Clearing the fog: an end to clouded climate predictions
Limited understanding of the role of aerosols in our climate system means a lack of policies addressing them. The EU-funded BACCHUS project aims to expand understanding of how clouds are affected, providing the knowledge for improved climate models and projections, and - eventually - more effective policies for sustainability and climate change mitigation.
© Photobank - fotolia.com
The most recent report from the Intergovernmental Panel on Climate Change (IPCC) identified the role of aerosols in our climate system as a key area for further research in the fight against climate change. In response, the EU set up a research cluster entitled Aerosols and Climate comprising three projects, each investigating the impact of aerosols on different elements of the atmosphere.
BACCHUS is one of these projects, and focuses on aerosol interactions with clouds in a bid to increase understanding the impact of aerosols on clouds and climate. The results could lead to improved climate projections.
Aerosols are small particles or droplets suspended in the air. They have the ability to cool the planet by reflecting sunlight back to space, but can also warm the planet by absorbing and emitting thermal radiation, much like greenhouse gases. Aerosols can emanate from both natural (e.g. sea spray) and man-made (e.g. soot emissions) sources and can significantly affect the properties of clouds.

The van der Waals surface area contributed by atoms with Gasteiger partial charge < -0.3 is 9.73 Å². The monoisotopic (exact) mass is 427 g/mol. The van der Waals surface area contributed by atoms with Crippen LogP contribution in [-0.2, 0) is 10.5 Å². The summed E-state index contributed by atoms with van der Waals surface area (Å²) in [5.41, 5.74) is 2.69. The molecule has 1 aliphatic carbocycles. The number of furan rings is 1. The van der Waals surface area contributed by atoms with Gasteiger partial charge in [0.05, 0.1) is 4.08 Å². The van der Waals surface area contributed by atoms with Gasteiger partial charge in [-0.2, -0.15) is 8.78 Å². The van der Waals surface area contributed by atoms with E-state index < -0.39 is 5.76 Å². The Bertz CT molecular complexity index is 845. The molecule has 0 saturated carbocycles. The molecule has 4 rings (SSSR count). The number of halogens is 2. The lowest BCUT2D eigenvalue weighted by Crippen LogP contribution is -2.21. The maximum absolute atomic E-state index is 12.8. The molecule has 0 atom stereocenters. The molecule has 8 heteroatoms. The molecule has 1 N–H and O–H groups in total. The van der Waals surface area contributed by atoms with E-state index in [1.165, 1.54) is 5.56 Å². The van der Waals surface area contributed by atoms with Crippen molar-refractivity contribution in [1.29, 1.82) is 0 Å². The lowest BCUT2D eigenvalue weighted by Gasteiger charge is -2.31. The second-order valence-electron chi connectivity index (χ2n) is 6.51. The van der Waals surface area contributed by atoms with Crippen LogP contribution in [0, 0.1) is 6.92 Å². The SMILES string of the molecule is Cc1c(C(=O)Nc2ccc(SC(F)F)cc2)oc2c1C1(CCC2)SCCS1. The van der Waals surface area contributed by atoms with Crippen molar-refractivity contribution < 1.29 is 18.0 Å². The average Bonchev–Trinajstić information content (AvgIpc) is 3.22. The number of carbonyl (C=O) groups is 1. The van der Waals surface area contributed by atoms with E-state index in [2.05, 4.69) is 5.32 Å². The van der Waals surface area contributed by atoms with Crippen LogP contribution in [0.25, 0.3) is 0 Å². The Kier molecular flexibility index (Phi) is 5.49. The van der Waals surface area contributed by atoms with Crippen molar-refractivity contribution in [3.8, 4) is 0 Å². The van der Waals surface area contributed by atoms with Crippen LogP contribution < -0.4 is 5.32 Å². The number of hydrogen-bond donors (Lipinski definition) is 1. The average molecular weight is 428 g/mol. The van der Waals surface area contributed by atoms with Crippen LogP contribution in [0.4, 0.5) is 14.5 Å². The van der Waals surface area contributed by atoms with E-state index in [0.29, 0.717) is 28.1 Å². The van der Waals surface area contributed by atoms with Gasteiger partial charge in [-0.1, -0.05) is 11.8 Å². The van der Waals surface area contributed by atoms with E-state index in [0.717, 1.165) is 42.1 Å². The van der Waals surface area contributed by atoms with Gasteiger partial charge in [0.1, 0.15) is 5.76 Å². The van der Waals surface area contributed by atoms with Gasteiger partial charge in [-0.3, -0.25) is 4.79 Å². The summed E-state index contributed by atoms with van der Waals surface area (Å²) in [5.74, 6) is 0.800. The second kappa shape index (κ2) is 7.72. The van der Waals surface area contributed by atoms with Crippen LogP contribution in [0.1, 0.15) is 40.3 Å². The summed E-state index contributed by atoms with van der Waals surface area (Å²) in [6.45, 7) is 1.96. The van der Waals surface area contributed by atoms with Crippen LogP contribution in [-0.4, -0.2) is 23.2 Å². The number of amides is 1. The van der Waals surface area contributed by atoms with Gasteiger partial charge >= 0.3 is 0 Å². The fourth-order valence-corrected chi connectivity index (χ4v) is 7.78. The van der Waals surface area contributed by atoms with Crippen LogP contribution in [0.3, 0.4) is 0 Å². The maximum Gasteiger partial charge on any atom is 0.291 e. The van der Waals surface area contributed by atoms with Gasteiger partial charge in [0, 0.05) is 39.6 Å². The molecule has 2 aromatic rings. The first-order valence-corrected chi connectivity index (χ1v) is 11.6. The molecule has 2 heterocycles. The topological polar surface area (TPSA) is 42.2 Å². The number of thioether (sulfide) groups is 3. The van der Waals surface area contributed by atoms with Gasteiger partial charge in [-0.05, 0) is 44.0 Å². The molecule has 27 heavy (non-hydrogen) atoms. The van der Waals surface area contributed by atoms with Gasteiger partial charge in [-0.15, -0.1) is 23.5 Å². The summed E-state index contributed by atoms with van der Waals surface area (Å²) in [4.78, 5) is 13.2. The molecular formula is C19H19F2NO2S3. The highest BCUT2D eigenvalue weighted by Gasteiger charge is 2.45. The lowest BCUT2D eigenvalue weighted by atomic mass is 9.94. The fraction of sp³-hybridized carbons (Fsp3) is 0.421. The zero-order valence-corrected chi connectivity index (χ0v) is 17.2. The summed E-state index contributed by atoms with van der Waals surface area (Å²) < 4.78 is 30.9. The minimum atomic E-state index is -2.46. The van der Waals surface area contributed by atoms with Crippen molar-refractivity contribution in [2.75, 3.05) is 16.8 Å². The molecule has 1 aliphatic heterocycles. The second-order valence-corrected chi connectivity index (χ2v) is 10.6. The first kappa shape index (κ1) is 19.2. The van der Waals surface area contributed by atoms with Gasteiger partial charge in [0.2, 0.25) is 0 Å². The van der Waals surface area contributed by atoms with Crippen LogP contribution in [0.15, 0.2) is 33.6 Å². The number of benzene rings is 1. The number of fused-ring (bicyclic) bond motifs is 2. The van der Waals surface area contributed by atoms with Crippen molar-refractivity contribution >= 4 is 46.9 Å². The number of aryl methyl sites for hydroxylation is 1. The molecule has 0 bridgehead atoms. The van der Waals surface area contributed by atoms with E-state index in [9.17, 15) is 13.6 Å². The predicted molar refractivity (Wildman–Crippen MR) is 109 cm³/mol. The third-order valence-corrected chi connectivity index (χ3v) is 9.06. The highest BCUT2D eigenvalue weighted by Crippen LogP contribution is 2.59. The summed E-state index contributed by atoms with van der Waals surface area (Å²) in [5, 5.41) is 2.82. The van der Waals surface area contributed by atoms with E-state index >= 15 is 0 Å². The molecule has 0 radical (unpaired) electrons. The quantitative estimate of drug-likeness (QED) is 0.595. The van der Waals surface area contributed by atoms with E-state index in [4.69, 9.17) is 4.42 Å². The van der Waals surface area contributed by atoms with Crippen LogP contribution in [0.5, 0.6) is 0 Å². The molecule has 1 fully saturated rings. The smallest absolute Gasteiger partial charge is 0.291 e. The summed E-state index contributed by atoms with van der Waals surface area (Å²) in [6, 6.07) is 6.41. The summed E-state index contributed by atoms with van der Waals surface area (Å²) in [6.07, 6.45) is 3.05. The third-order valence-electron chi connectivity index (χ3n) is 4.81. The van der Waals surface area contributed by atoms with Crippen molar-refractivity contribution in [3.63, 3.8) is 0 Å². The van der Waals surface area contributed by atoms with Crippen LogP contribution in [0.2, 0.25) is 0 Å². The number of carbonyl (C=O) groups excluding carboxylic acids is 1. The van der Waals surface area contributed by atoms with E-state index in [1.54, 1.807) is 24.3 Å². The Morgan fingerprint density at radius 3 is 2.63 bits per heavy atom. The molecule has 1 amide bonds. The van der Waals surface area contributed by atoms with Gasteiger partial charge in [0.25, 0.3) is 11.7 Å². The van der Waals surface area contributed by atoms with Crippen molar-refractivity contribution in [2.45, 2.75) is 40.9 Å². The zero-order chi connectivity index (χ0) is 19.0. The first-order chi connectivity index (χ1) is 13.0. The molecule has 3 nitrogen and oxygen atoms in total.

BACCHUS is developing a database of long-term observations, field and laboratory data on the physical and chemical properties of aerosol particles. The project consortium will use this data to decipher the processes associated with aerosol-cloud interaction and use them to validate and improve the description of aerosols and clouds in climate and earth system models. This understanding is currently missing from earth system models.
The project team will also use the data collected to identify key processes controlling cloud systems in different environments (the Arctic, the Amazon rainforest), enabling researchers to determine the relative role of natural versus human-based aerosol emissions.
The project results will feed into further IPCC reports, and should encourage politicians to develop more effective and appropriate strategies and policies for climate change mitigation.